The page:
The Master of Ballantrae

The Master of Ballantrae
by Robert Louis Stevenson
Edition:  Dover, paperback
My overall rating:  3.8 out of 5 stars

Charming, conniving, cruel, yet loved by almost all who know him, James Durisdeer is the oldest son of a Scottish nobleman, and destined–as he believes–for a life of fame, success, and power.  Against others’ wishes, he leaves his estate and sets out to become a soldier, only to find that his immoral and wasteful lifestyle leads him to ruin.  He takes out his anger on his younger brother, through whom James means to drain the Durisdeer estate of its wealth.

But apart from James, this book is as much about Henry Durie, who is the younger brother and the more responsible of the two.  Like Guy Morville, Gregor Samsa, and Frodo Baggins, Henry is an upright young man with a strong sense of duty, a person whose consistent goodness is just as consistently persecuted by evil.  Unlike saintly Sir Guy and stoic Frodo, however, Henry is more of an average guy, who heart is torn between hatred, brotherly love, and the seeming impossibility of forgiving his enemy.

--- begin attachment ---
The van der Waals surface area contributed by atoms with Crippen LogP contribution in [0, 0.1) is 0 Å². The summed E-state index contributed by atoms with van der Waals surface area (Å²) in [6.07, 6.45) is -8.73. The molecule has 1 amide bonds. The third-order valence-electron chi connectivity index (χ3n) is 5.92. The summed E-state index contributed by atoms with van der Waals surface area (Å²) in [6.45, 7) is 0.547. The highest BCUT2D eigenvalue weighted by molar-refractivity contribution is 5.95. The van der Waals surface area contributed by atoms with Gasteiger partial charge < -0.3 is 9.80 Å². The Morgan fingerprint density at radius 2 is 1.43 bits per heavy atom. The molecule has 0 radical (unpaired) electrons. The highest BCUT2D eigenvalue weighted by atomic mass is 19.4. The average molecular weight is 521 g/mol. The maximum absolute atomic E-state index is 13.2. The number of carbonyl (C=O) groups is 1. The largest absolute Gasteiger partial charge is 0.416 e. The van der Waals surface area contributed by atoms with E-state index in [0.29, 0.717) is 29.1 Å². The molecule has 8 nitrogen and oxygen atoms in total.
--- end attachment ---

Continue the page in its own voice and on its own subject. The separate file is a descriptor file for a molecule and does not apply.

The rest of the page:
This was a very strange book, in that its purpose is not easily defined, that the narration and settings vary vastly from one chapter to the next, and, too, for the fact that the ending was rather anticlimactic.  Was Stevenson trying to make a statement, tell a memorable story, and/or portray character traits of people he had met?  I don’t know.  I was struck, though, by Henry’s love, which (within the realms of his sanity) ultimately overpowered all his suffering and bitterness.  Even James’s charisma and tenacity, which made it to the end of the book, can’t hold a candle to Henry’s noble character.

In summary then, it was a rather depressing book, but in some ways worthwhile.  On the other hand, there was a lot of profanity, and the book wasn’t particularly page-turning, so I wouldn’t give it a higher rating.

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